Moving

One other Profitable Legislative Yr – San Francisco Bay Instances

From Congregation Member Phil Ting –

In a column at the beginning of the summer, I highlighted the achievements of this year’s historic state budget, which I negotiated and helped shape as chairman of the Assembly’s budget committee. I am pleased to report similar success on the legislative front with several of my bills focusing on our health, environmental and criminal justice systems.

My top laws this year target PFAS, harmful substances related to health problems like cancer, thyroid problems, and vaccination disorders. They are commonly referred to as “Forever Chemicals” because they take years to break down. AB 1200 prohibits the use of PFAS which coats to-go food containers to prevent fat seepage. Companies must now use safer alternatives. In addition, under this law, California will be the first state to require cookware manufacturers to disclose what chemicals, including PFAS, are in their products. Limiting our food’s exposure to these toxins means we don’t ingest them as much.

AB 1201 takes action against PFAS by raising the standards of what can be called “compostable”. Too many times we’ve seen packaging labeled as compostable even though it’s not because of the chemicals it contains. The contaminated compost is sometimes mixed with agricultural soil, making PFAS widespread in our air, water and elsewhere in the environment.

Another notable achievement is AB 33, which builds on my experience in fighting climate change. It expands an existing government soft loan program to allow public institutions such as schools and hospitals to install clean energy storage systems and electric vehicle charging. That way, they have the ability to work during power outages. With climate change worsening the California forest fire season, we need to be prepared for potential blackouts.

I have also made progress in making our criminal justice system fairer and more just. AB 1452 authorizes San Francisco County to run a pilot program to see if increasing the salary of low-income jurors from $ 15 per day to $ 100 per day would diversify the juries. Workers often try to get exempt from jury duty because they can’t afford to miss a paycheck, but that can result in a jury that doesn’t reflect the community. Studies show that juries with greater racial and income diversity tend to spend more time deliberating and less likely to start feeling guilty.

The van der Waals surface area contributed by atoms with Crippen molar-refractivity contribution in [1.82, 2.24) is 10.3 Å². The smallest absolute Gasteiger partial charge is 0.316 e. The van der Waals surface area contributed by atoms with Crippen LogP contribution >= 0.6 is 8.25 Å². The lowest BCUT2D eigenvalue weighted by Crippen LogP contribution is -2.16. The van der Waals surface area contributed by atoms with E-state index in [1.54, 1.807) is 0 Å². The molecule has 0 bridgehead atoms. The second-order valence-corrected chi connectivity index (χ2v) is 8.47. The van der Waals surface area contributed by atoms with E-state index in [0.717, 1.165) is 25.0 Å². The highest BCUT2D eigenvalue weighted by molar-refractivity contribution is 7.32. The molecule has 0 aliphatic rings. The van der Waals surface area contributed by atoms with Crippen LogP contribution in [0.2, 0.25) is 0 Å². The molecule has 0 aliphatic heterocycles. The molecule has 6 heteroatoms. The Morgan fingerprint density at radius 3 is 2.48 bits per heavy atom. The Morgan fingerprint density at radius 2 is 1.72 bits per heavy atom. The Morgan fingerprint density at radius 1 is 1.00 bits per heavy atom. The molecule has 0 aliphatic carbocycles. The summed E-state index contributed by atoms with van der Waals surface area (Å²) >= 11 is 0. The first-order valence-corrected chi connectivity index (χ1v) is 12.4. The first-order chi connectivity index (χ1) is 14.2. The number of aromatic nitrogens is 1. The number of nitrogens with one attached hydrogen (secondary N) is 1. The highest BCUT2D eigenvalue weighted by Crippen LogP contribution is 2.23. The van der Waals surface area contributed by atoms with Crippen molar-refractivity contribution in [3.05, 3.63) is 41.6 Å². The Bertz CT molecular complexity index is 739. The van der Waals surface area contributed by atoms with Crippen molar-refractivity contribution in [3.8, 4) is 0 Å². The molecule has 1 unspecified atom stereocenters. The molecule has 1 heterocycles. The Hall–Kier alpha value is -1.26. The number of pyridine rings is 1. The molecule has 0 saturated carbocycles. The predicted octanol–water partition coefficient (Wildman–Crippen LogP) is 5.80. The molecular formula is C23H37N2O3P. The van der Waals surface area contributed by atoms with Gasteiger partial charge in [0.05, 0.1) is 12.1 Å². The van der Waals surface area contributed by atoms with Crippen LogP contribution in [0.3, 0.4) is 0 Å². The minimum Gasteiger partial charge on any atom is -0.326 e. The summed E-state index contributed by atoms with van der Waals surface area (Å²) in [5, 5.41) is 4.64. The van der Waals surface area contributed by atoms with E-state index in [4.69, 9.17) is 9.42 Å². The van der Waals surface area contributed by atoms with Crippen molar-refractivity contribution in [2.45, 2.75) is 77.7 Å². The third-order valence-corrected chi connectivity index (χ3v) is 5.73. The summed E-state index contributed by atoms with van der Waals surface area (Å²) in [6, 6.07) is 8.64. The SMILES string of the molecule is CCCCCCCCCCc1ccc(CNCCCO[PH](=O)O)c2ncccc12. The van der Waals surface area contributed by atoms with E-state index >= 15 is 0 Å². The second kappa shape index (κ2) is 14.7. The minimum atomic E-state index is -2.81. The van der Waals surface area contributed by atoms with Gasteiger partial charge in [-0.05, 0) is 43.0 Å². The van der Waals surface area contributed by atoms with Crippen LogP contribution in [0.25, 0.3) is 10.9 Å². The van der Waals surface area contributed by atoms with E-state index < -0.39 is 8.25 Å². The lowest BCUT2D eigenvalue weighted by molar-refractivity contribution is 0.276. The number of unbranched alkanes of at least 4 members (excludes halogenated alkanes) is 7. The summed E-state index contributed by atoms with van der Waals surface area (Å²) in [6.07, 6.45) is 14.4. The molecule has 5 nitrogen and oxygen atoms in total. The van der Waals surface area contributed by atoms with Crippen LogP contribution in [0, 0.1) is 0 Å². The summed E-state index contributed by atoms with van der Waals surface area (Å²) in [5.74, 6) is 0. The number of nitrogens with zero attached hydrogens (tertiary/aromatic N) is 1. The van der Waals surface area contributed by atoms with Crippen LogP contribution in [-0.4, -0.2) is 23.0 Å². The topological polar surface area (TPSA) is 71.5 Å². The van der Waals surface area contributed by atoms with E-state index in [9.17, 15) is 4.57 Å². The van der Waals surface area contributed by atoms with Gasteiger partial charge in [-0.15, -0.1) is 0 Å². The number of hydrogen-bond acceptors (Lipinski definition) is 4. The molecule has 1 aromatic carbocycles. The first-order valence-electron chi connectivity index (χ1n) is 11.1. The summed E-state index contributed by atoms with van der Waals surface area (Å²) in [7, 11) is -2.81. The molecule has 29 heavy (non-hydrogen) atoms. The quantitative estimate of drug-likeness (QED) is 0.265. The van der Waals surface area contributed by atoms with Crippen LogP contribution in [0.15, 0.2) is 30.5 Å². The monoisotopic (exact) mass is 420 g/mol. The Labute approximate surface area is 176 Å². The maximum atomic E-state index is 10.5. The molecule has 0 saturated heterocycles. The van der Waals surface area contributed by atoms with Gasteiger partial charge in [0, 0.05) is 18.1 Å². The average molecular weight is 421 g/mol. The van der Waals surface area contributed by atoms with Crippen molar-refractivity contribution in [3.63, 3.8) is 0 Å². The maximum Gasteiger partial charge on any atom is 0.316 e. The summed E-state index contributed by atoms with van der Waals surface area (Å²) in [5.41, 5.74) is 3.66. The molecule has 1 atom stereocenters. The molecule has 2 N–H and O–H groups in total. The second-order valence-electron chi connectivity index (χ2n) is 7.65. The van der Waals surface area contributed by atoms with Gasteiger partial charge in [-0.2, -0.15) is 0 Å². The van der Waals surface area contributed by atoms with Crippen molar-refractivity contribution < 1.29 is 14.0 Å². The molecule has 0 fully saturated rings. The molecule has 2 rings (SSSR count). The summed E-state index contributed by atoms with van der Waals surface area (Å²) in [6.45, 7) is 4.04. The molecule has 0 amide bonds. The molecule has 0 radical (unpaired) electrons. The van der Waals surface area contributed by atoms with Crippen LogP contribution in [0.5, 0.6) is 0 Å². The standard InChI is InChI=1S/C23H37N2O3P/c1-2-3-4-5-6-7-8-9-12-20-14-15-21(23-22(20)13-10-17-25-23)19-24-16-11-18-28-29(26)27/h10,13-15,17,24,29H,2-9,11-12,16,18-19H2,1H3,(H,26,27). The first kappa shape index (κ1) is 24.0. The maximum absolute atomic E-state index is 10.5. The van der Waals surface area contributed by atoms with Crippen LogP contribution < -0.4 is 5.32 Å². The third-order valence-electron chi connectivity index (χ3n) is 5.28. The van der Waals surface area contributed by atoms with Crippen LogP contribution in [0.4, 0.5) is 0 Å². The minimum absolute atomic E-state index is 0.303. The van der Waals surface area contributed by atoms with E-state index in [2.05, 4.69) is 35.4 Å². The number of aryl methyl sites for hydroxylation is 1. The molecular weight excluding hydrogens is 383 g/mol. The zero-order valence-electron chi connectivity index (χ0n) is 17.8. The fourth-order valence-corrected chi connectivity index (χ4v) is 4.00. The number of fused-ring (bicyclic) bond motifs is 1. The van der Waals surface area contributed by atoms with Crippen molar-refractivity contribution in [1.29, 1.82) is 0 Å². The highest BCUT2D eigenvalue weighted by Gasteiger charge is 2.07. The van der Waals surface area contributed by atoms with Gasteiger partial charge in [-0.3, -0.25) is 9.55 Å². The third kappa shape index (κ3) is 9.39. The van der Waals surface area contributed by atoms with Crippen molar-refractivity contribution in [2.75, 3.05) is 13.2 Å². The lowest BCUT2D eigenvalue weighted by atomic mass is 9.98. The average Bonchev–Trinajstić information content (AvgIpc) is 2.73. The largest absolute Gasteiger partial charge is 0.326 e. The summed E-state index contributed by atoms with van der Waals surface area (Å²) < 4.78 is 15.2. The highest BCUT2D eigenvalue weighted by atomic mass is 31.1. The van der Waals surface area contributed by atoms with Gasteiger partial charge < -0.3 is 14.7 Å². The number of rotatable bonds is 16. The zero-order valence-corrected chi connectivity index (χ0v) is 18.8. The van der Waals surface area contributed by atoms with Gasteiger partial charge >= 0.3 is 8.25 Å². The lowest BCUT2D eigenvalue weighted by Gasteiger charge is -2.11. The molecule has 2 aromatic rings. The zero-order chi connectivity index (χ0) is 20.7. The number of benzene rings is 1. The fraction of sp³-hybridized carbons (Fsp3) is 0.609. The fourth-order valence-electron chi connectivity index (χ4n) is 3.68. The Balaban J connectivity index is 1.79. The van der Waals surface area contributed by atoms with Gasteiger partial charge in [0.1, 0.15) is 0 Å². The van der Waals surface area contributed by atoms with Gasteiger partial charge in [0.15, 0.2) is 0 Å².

Unfortunately, my jaywalking law, AB 1238 / The Freedom to Walk Act, was rejected. We all deserve the freedom to cross the street. I will continue to work on ways to address not only the arbitrary enforcement of our jaywalking laws, but the costly tickets that financially weigh on working families and adversely affect our color communities.

Finally, I got special permission for the Seton Medical Center in Daly City that gives them up to a year to complete the seismic retrofit requirements. AB 1527, along with my previous efforts to keep this facility open during the pandemic, will enable our local health systems to continue to meet the ongoing challenges of the pandemic.

I’m already putting together the agenda for next year. My goal is to keep California moving forward, investing in the right priorities, and making sure our economic recovery includes all Californians.

Phil Ting represents the 19th Congregation District, which includes the west side of San Francisco and the parishes of Broadmoor, Colma, and Daly City.

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